What does ‘might’ mean? One hypothesis is that ‘It might be raining’ is essentially an avowal of ignorance like ‘For all I know, it’s raining’. But it turns out these two constructions embed in different ways—in particular as parts of larger constructions like Wittgenstein (1953)’s ‘It might be raining and it’s not’ and Moore (1942)’s ‘It’s raining and I don’t know it’, respectively. A variety of approaches have been developed to account for those differences. All approaches agree that both Moore sentences and Wittgenstein sentences are classically consistent. In this paper I argue against this consensus. I adduce a variety of new data which I argue can best be accounted for if we treat Wittgenstein sentences as being classically inconsistent. This creates a puzzle, since there is decisive reason to think that pMight pq is consistent with pNot pq. How can it also be that pMight p and not pq and pNot p and might pq are inconsistent? To make sense of this situation, I propose a new theory of epistemic modals and their interaction with embedding operators. This account makes sense of the subtle embedding behavior of epistemic modals, shedding new light on their meaning and, more broadly, the dynamics of information in natural language.
I was fascinated recently to discover something I hadn’t realized about relative interpretability in set theory, and I’d like to share it here. Namely,
Different set theories extending ZF are never bi-interpretable! …
What is the right way of thinking about the metalanguage in which natural language semantics takes place? I will eventually get to the idea that the best way of understanding the role of this language involves seeing natural language semantics as a model-based science (using ‘model’ in the general sense of a scientific model, not in the technical sense of model theory). To get there, I will first critique some standard ways of thinking about how the metalanguage of semantics is to be understood.
The sorites paradox originated in an ancient puzzle that appears to be
generated by vague terms, viz., terms with unclear
(“blurred” or “fuzzy”) boundaries of
application. ‘Bald’, ‘heap’,
‘tall’, ‘old’, and ‘blue’ are
prime examples of vague terms: no clear line divides people who are
bald from people who are not, or blue objects from green (hence not
blue), or old people from middle-aged (hence not old). Because the
predicate ‘heap’ has unclear boundaries, it seems that no
single grain of wheat can make the difference between a number of
grains that does, and a number that does not, make a heap.
Three studies provided evidence that syntax influences intentionality judgments. In Experiment 1, participants made either speeded or unspeeded intentionality judgments about ambiguously intentional subjects or objects. Participants were more likely to judge grammatical subjects as acting intentionally in the speeded relative to the reflective condition (thus showing an intentionality bias), but grammatical objects revealed the opposite pattern of results (thus showing an unintentionality bias). In Experiment 2, participants made an intentionality judgment about one of the two actors in a partially symmetric sentence (e.g., ‘‘John exchanged products with Susan’’). The results revealed a tendency to treat the grammatical subject as acting more intentionally than the grammatical object. In Experiment 3 participants were encouraged to think about the events that such sentences typically refer to, and the tendency was significantly reduced. These results suggest a privileged relationship between language and central theory-of-mind concepts. More specifically, there may be two ways of determining intentionality judgments: (1) an automatic verbal bias to treat grammatical subjects (but not objects) as intentional (2) a deeper, more careful consideration of the events typically described by a sentence.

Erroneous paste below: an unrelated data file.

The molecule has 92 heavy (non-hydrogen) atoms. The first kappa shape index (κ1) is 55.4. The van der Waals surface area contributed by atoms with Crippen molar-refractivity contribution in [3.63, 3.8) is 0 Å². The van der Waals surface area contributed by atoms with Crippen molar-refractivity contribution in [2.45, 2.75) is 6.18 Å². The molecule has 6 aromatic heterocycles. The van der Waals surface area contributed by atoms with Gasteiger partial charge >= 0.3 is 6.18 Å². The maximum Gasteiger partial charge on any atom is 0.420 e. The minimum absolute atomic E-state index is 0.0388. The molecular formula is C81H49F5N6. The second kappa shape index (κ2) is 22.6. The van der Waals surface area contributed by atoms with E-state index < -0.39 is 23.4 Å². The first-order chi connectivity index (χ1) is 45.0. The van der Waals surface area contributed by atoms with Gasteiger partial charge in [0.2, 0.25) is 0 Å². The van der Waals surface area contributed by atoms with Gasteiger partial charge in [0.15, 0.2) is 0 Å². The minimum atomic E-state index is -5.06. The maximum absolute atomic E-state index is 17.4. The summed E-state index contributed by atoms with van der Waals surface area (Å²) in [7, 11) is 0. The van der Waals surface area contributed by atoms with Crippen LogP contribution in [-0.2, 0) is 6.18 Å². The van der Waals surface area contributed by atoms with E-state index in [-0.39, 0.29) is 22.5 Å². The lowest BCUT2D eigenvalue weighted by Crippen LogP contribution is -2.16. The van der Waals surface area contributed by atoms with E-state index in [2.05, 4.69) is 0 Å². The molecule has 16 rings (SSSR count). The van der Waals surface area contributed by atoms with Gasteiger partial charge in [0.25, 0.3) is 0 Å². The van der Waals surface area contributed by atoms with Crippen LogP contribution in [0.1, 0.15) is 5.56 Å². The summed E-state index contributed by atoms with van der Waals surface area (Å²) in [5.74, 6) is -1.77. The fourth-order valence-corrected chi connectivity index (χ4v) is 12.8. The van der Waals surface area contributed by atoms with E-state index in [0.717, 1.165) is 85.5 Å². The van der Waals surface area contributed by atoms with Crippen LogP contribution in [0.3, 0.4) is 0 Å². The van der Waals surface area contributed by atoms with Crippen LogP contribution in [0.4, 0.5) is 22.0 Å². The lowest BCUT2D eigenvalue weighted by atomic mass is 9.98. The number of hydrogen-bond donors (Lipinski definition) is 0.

It just became a lot easier to learn about applied category theory, thanks to this free book:
• Brendan Fong and David Spivak, Seven Sketches in Compositionality: An Invitation to Applied Category Theory. …
Jeff Horty has written a very good book: Horty 2012. I like more of it than I don’t and agree with more in it than I disagree with. That would seem to make for an uninteresting critic and I can’t really dispute that. But I’ll press on. My focus here will be on the accounts of obligation — all-things-consideredoughts — based on underlying default theories. Two related caveats.
Python `dict` objects now preserve insertion order in the reference CPython implementation — but relying on that property is risky. Until recently, Python dictionaries did not preserve the order in which items were added to them. …
Gratitude is a positive emotion, typically classified with joy, pride, happiness and hope. But unlike those emotions, gratitude often comes with normative strings attached—the so-called “debt of gratitude.” Beneficence gives rise to gratitude, but also, potentially, to accusations of ingratitude. The other positive emotions lack a precise counterpart to “ingratitude”: to say that someone is without joy or hopeless or bereft of pride is not (necessarily) to thereby accuse her of a failing. It is, of course, possible to respond inadequately to what should make one joyful, proud or hopeful, but in the case of gratitude this danger seems to be foregrounded in the emotion itself, in the form of the ‘debt of gratitude’.